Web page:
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Thursday, July 10, 2014

"All wing"


Spot-winged Glider (Pantala hymenaea), washed up on the beach on 9 July 2014.  I'm now used to seeing these dragonflies show up at this time of year (see previous posts from 2012 and 2013).  

Unfortunately, this individual didn't make it.  It's hard to know what happened for sure.  Perhaps it flew too far out to sea and didn't have enough energy to make it back to land?  Or if it tried to land on something floating on the ocean surface, could it have been caught by an unexpected wave and unable to free itself from the water?

I learned a fun fact about the genus name tonight.  According to the Wikipedia entry, Pantala means "all wing."  When you take a moment to look at the surface area of the wings, you can see why this name was given to them.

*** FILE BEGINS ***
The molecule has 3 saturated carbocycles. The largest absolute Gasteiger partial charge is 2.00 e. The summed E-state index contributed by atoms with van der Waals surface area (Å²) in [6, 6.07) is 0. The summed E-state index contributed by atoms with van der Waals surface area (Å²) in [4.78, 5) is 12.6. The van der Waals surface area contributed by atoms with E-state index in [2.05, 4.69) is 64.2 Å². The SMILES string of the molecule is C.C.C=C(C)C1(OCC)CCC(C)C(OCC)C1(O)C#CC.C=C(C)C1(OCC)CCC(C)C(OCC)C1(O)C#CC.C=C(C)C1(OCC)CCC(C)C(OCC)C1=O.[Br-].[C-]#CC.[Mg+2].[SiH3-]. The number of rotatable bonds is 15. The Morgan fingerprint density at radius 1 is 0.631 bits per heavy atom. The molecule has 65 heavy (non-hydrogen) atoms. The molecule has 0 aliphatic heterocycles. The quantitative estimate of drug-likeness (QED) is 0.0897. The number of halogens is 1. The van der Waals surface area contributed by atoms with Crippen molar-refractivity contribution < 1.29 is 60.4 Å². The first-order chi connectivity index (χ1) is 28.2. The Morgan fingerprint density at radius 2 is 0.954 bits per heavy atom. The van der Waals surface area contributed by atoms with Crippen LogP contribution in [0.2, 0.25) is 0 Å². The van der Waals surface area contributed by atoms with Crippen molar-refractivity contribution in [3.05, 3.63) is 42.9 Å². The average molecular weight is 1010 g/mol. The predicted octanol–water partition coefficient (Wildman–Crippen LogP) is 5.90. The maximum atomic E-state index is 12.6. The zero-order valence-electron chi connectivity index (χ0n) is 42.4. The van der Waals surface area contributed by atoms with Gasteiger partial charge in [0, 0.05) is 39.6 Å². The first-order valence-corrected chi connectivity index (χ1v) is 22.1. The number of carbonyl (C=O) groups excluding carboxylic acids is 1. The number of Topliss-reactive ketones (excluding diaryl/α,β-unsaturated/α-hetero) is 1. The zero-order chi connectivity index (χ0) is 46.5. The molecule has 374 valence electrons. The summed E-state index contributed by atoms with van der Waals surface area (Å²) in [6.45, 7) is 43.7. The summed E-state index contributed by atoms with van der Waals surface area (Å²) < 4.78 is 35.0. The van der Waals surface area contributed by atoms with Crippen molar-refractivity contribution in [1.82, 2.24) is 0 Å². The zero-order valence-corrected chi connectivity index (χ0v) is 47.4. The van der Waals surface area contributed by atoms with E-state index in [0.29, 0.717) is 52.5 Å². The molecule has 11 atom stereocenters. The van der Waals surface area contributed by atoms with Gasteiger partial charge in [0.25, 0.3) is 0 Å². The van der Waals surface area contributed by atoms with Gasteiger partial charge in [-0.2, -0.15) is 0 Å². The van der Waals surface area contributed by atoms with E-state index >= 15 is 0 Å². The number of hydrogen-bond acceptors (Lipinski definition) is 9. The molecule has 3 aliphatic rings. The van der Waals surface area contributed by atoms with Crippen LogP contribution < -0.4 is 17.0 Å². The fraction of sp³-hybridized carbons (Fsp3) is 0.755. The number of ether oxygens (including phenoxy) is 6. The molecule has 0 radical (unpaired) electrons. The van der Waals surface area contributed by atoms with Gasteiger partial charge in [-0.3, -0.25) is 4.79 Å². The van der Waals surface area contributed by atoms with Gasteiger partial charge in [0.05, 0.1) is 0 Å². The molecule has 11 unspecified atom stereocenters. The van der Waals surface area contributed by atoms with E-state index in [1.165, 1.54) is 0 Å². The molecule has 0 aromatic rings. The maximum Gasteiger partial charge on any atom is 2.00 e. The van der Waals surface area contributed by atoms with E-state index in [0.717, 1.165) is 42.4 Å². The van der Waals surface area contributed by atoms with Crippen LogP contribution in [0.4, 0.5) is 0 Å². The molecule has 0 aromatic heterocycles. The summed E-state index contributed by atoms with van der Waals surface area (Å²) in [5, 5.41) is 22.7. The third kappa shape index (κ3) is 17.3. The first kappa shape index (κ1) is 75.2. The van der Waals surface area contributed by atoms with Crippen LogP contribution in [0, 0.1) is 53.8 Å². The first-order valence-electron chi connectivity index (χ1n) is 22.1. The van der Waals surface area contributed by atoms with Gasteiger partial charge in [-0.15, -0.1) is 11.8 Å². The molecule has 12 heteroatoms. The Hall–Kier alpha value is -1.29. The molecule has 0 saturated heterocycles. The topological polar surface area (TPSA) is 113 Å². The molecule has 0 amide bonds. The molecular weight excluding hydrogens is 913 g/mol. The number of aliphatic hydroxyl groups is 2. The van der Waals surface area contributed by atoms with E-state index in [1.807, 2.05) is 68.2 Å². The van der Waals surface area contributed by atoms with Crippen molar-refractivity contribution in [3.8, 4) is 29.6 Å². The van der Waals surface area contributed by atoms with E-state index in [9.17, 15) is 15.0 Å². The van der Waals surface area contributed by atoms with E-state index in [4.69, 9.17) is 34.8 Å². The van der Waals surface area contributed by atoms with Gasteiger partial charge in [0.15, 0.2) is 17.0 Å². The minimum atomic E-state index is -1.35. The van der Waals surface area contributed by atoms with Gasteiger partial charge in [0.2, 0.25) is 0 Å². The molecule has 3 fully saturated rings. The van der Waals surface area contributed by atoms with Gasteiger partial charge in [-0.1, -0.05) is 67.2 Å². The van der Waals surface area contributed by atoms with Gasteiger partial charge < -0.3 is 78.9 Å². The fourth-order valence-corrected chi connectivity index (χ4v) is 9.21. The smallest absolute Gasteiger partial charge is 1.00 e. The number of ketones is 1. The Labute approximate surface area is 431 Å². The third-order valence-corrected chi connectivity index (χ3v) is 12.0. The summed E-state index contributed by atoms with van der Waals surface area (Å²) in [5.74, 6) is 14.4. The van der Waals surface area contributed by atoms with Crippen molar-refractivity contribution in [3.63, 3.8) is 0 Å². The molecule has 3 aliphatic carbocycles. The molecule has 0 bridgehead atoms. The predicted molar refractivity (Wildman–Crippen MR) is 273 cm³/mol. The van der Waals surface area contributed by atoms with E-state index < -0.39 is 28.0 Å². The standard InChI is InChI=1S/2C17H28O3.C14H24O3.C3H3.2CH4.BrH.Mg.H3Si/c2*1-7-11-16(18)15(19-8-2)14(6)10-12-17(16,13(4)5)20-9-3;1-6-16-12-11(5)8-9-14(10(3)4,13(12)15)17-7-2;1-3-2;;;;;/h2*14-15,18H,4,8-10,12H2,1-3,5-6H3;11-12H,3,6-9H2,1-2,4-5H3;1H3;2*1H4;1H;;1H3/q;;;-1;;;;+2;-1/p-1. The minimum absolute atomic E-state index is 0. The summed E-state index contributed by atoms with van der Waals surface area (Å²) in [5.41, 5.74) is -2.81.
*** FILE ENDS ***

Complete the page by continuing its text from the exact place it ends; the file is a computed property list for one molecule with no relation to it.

In New England, Wandering Gliders (Pantala flavescens) are generally more common than Spot-winged Gliders (Pantala hymenaea).  In fact, Wandering Gliders are one of the most widely distributed dragonflies in the world, while Spot-winged Gliders are restricted to North and South America.

In California, however, there are more records for Spot-winged Gliders than Wandering Gliders.  You can review basic maps of their distributions here:


It's interesting to think about why Spot-winged Gliders might be more common than Wandering Gliders in California.  Or is this just my bias being focused along the northern California coast?

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